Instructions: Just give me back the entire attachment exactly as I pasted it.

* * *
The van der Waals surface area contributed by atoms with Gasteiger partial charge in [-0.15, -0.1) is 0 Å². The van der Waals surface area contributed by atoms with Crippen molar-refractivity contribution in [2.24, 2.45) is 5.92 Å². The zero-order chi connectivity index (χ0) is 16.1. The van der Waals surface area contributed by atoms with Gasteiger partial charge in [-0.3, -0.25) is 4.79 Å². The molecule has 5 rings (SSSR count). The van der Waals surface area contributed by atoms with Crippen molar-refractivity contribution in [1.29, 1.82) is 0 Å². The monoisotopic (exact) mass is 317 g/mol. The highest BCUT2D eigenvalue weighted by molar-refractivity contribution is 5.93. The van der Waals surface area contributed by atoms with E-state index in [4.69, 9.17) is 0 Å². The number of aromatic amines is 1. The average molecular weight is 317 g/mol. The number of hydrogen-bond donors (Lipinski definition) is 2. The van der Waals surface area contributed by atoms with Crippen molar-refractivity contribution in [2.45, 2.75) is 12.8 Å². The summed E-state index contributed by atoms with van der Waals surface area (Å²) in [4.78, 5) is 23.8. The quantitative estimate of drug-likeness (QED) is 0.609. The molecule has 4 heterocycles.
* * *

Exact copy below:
The van der Waals surface area contributed by atoms with Gasteiger partial charge in [-0.15, -0.1) is 0 Å². The van der Waals surface area contributed by atoms with Crippen molar-refractivity contribution in [2.24, 2.45) is 5.92 Å². The zero-order chi connectivity index (χ0) is 16.1. The van der Waals surface area contributed by atoms with Gasteiger partial charge in [-0.3, -0.25) is 4.79 Å². The molecule has 5 rings (SSSR count). The van der Waals surface area contributed by atoms with Crippen molar-refractivity contribution in [1.29, 1.82) is 0 Å². The monoisotopic (exact) mass is 317 g/mol. The highest BCUT2D eigenvalue weighted by molar-refractivity contribution is 5.93. The van der Waals surface area contributed by atoms with E-state index in [4.69, 9.17) is 0 Å². The number of aromatic amines is 1. The average molecular weight is 317 g/mol. The number of hydrogen-bond donors (Lipinski definition) is 2. The van der Waals surface area contributed by atoms with Crippen molar-refractivity contribution in [2.45, 2.75) is 12.8 Å². The summed E-state index contributed by atoms with van der Waals surface area (Å²) in [4.78, 5) is 23.8. The quantitative estimate of drug-likeness (QED) is 0.609. The molecule has 4 heterocycles.